It wasn't until I got the album home that I saw five guys on the cover. (I only saw three initially.)  Camouflaging the group behind tall grass was a terrible idea.  I mean it was The Stylistics debut album after all.  But I guess it's all about the music anyway and this one doesn't disappoint.  From needle drop to lift, there is nothing but the sounds of sweet Philly soul magic for the ears.  It's Russell Thompkins Jr.'s familiar sweet falsetto timbre you will quickly recognize, but there are great vocals and production all around.  The album had five charting singles, but the songs left off the radio will pleasantly surprise as well.  One of the original Philly Soul rat pack, Thomas Bell, was responsible for all the arrangement and production plus he wrote all but one of the songs.  It's simply a terrific debut album.  I'm discovering I have a bit of a jones for the late 60s, early 70s soul stuff and plan to add more to my pathetically small collection.  This album, in particular, can be found in the low-garden...under $5...and it's really a good one to pick up.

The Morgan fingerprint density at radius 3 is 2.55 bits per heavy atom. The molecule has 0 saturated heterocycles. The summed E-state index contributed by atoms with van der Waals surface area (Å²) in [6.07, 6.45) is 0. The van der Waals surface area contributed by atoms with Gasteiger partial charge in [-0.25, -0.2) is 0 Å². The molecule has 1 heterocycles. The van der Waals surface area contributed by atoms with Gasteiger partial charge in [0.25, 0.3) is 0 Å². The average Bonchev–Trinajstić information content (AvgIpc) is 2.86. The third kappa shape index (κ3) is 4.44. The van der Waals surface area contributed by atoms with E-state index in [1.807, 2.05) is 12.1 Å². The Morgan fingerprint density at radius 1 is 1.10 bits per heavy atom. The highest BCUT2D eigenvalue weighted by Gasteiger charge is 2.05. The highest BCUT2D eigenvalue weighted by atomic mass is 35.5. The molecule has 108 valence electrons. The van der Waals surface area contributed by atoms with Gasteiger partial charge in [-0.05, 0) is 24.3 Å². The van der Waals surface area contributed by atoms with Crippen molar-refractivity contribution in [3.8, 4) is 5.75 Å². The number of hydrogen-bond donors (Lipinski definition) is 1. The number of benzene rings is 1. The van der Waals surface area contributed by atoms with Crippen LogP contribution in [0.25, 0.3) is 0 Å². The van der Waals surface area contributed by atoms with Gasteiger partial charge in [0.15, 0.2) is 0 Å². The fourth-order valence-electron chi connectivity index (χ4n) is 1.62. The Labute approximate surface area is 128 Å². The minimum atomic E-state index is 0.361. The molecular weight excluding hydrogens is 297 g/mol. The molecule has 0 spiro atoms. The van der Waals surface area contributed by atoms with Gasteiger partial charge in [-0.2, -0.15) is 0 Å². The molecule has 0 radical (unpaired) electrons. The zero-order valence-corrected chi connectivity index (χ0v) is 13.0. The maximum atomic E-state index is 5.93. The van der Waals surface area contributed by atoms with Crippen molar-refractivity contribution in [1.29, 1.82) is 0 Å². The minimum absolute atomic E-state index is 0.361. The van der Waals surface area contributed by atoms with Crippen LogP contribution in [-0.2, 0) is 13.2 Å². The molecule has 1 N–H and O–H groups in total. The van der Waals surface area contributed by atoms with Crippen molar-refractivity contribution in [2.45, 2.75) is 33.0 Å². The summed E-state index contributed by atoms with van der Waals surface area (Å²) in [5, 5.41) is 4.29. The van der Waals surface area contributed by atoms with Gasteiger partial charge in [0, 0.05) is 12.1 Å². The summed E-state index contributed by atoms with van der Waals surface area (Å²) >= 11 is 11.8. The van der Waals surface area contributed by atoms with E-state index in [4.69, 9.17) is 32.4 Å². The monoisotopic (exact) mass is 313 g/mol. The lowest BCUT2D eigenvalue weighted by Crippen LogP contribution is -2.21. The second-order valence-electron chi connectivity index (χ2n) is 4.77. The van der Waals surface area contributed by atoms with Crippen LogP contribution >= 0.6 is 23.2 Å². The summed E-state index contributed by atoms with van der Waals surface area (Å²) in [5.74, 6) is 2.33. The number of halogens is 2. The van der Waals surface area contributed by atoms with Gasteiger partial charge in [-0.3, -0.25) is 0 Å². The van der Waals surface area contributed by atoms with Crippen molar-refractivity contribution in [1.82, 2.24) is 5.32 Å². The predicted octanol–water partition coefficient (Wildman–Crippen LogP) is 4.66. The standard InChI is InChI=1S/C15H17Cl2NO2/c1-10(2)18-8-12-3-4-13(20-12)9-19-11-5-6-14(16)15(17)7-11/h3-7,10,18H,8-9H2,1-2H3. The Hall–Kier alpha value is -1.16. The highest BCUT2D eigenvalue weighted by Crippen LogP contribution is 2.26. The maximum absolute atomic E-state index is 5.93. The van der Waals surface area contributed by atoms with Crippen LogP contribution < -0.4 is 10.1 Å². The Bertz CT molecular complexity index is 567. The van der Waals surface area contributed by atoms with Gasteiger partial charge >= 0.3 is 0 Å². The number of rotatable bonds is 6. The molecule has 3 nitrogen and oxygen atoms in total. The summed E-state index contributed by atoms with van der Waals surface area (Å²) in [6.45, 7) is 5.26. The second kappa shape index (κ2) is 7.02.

Btw...The Stylistics were inducted into the Vocal Group Hall of Fame in 2004.

"The Stylistics" (back)


AVCO label


"You Are Everything" - The Stylistics / "The Stylistics" (1971)


TRACKS:
A1  "Stop, Look, Listen (To Your Heart)" 2:54
A2  "Point of No Return" 2:45
A3  "Betcha by Golly, Wow" 3:47
A4  "Country Living" 2:57
A5  "You're a Big Girl Now" 3:14
B1  "You Are Everything" 2:55
B2  "People Make the World Go Round" 6:26
B3  "Ebony Eyes" 2:21
B4  "If I Love You" 2:05

PERSONNEL:
Russell Thompkins Jr. - lead vocals
Airrion Love - tenor vocals
Herbert "Herbie" Murrell - baritone vocals
James Dunn - baritone vocals
James Smith - bass vocals

Good stuff.

Casey Chambers
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Wednesday, February 13, 2019

TCCDM Dig and Flip: "Life After Life" by Kate Atkinson (2013)

"Life After Life"...Kate Atkinson (2013)
525 pages

NO SPOILERS:
This book is truly an ambitious sumbeach.  The story is very unique in the telling and must have been extremely challenging to write.  And Kate Atkinson almost succeeds in the attempt.

In this novel, the main character keeps being reincarnated over and over again.  Her birth is always on the same day and year leading up to WWII.  And each one of her numerous life journeys may vary in length from only a few days to a few decades.  Each one ending in her death.

As the number of her do-overs accumulate, she begins to remember small moments from her past lives and tries to change or divert incidents yet to come.  Destiny and free will and consequences.  The story is clever and fascinating...and falls just a little bit flat.